For example, I learned I was spending ridiculous amounts of money on food. I still struggle with the food category of our budget however, I am proud to see the massive improvements I made just by meal planning and shopping with a list. 

 

2. SPEND LESS AND SAVE MORE

This part is easier said than done. You may have to make some lifestyle changes to accomplish this goal but it’s possible. 

 

I stopped walking around the mall and Target. I started buying more quality items and ditched lots of random items I didn’t use. 

 

3. VALUE THE MONEY YOU EARN

You work hard for your money before you hand it over make sure the item you are purchasing is worth it.

 

When you value your earned dollars, you aren’t wasteful.

 

4. PAY OFF DEBT

Even if you aren’t religious you have to agree that ‘the borrower is slave to the lender’. 

 

When you owe money you are more financially free and emotionally free. Finding ways to pay off debt is great for your finances and can help you free up money to invest and build wealth (if that is a goal).

 

5. EARN EXTRA MONEY (SIDE HUSTLE)

You have more than one skill and that means you can have more than one stream of income. I loved that I worked with talented women who moonlighted as knitters, swim coaches, hair stylist and bakers. These women offered goods and services based on their skills and got paid on top of what they were earning in their full-time jobs.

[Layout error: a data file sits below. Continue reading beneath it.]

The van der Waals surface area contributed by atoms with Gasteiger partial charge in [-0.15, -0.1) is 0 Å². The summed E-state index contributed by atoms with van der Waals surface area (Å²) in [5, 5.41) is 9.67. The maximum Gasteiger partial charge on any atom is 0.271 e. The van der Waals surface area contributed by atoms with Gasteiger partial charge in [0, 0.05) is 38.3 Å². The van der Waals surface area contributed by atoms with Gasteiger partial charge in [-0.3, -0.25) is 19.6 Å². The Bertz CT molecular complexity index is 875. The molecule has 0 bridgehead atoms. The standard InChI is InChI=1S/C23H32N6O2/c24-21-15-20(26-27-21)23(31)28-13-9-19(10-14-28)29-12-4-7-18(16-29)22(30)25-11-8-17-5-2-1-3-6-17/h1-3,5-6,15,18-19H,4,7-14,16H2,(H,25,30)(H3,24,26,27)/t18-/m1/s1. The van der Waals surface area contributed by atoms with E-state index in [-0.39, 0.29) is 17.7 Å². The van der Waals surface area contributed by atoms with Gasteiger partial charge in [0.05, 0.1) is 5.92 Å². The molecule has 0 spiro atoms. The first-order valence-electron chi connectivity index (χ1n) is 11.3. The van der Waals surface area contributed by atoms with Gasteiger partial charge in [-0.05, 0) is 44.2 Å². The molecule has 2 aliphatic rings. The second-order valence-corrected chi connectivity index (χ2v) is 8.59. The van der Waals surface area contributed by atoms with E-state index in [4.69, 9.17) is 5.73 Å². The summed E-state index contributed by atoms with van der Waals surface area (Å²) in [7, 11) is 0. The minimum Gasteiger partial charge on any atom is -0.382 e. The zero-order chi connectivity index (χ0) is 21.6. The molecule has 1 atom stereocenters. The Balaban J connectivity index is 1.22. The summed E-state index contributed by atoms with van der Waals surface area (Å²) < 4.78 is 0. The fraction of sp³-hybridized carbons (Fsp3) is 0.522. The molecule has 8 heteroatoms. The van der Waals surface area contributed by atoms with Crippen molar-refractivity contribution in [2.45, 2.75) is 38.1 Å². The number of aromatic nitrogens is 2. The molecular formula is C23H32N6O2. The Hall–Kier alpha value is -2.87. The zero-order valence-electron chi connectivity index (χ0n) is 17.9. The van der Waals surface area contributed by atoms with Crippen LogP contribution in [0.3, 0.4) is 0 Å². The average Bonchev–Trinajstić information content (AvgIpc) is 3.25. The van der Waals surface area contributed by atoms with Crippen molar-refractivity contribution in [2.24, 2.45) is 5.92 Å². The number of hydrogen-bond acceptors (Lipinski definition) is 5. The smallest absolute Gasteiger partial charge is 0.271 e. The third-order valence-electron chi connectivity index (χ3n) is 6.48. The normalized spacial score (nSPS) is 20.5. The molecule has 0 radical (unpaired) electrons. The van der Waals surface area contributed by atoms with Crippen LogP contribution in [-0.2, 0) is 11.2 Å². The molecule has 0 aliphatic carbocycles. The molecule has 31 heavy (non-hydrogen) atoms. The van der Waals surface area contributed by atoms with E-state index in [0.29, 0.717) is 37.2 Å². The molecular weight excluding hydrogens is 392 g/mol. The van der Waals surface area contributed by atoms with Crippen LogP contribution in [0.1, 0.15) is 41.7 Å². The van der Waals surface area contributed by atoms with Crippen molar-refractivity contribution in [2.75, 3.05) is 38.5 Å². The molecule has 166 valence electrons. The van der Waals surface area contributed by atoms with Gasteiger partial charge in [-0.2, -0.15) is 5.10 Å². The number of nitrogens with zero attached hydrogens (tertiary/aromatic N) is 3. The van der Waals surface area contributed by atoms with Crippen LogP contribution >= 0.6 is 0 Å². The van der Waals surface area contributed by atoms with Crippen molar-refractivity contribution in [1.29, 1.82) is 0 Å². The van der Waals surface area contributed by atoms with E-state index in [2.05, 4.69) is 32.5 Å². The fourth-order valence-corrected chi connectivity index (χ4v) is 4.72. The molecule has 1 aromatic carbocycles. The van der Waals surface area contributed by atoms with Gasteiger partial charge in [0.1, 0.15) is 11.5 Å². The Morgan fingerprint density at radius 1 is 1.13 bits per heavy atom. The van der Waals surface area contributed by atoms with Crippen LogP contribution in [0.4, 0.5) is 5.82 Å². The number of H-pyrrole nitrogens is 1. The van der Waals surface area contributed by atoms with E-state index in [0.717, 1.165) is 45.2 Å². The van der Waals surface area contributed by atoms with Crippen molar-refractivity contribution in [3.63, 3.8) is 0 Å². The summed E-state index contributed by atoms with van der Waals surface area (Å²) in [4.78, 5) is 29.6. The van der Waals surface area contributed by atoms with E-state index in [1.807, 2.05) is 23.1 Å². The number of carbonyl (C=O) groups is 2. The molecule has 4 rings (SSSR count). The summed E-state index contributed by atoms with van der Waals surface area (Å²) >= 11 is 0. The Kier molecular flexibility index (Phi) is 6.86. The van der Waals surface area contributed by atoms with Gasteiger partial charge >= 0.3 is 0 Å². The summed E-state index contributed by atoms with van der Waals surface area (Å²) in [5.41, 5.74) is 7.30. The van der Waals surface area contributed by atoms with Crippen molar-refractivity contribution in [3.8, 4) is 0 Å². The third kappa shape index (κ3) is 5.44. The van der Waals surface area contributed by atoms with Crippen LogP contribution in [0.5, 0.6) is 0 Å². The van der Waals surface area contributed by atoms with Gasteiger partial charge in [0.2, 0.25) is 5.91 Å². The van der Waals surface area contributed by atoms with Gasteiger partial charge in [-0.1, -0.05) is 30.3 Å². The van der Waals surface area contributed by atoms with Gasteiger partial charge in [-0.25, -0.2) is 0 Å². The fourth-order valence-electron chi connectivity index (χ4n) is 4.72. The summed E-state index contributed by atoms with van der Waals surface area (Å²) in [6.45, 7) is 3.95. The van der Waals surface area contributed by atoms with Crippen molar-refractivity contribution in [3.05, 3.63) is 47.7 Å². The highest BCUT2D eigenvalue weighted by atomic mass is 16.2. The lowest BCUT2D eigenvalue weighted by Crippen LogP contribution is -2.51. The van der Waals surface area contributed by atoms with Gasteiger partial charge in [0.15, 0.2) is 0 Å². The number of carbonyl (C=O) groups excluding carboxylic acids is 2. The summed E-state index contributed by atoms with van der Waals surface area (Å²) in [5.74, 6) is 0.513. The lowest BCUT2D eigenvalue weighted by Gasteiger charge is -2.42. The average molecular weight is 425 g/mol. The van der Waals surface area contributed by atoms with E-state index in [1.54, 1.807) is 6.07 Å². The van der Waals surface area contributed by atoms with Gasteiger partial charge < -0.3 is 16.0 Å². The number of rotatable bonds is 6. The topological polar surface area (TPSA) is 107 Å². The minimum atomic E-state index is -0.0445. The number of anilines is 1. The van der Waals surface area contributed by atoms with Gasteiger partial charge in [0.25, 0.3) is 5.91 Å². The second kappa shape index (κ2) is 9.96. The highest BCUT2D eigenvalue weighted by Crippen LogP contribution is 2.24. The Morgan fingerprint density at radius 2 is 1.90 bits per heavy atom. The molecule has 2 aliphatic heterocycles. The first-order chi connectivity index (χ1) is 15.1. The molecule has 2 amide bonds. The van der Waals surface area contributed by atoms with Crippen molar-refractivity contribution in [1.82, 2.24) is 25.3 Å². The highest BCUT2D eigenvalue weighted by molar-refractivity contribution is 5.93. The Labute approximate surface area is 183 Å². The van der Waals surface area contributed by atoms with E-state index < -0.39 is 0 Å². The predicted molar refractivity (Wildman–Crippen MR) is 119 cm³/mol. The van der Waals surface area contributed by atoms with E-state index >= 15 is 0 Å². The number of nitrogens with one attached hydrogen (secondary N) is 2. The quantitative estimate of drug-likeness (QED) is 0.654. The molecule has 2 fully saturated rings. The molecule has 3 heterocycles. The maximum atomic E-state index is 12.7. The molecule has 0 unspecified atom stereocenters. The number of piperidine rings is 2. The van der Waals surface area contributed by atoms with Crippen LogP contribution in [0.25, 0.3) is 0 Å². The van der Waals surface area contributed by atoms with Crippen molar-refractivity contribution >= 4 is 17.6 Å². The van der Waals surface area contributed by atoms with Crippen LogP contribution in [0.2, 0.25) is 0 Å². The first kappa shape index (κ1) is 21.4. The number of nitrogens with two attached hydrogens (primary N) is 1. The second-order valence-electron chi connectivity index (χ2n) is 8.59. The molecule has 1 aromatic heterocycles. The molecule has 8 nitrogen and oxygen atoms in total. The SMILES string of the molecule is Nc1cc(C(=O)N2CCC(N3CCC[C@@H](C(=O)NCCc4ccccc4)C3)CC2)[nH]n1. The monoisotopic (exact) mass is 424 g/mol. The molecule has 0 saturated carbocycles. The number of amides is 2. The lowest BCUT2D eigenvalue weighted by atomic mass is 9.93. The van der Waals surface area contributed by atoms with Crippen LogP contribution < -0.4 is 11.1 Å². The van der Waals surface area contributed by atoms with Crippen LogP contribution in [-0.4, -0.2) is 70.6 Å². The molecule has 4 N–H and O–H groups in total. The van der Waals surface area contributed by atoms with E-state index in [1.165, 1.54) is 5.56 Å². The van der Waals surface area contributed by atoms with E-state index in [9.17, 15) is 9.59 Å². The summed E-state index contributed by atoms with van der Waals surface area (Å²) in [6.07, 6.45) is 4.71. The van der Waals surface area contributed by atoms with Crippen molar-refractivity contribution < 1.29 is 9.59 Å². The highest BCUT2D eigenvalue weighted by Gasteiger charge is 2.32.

What skill do you have that can bring you in a few extra dollars?

 

6. CHANGE YOUR MONEY MINDSET

How you think about money influences how you manage money.

 

If you think money is just a tool to get you more stuff, you will use it to buy more stuff. 

If you think money is a tool to be used resourcefully, you will take actions to do so. 

 


 

I have learned an immense amount of knowledge about personal finance; unfortunately, it isn’t because I’m a financial expert. The majority of my financial lessons came from real-life fails and mistakes. 

 

It’s true.

 

I was once a financial mess and my bad money habits have cost me lots of money in interest and stressful nights.

 

I don’t want that for you or your family. 

 

I don’t recommend hoarding money and not enjoying life but being responsible with money is essential. Our actions directly influence our children and teaching them good money habits prepares them for the world in a way that the school system doesn’t. I mean…I spent years in college and not one core requirement involved personal finance.  Yet, I was required to take physics and calculus, two courses with information I paid to learn and never use. Go figure.

 

Interested in more financial tips and mom content? Follow along on PINTEREST.

 

 

Tiffany

 

 

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You’re in the right place if you want to be intentional about living your best mom life.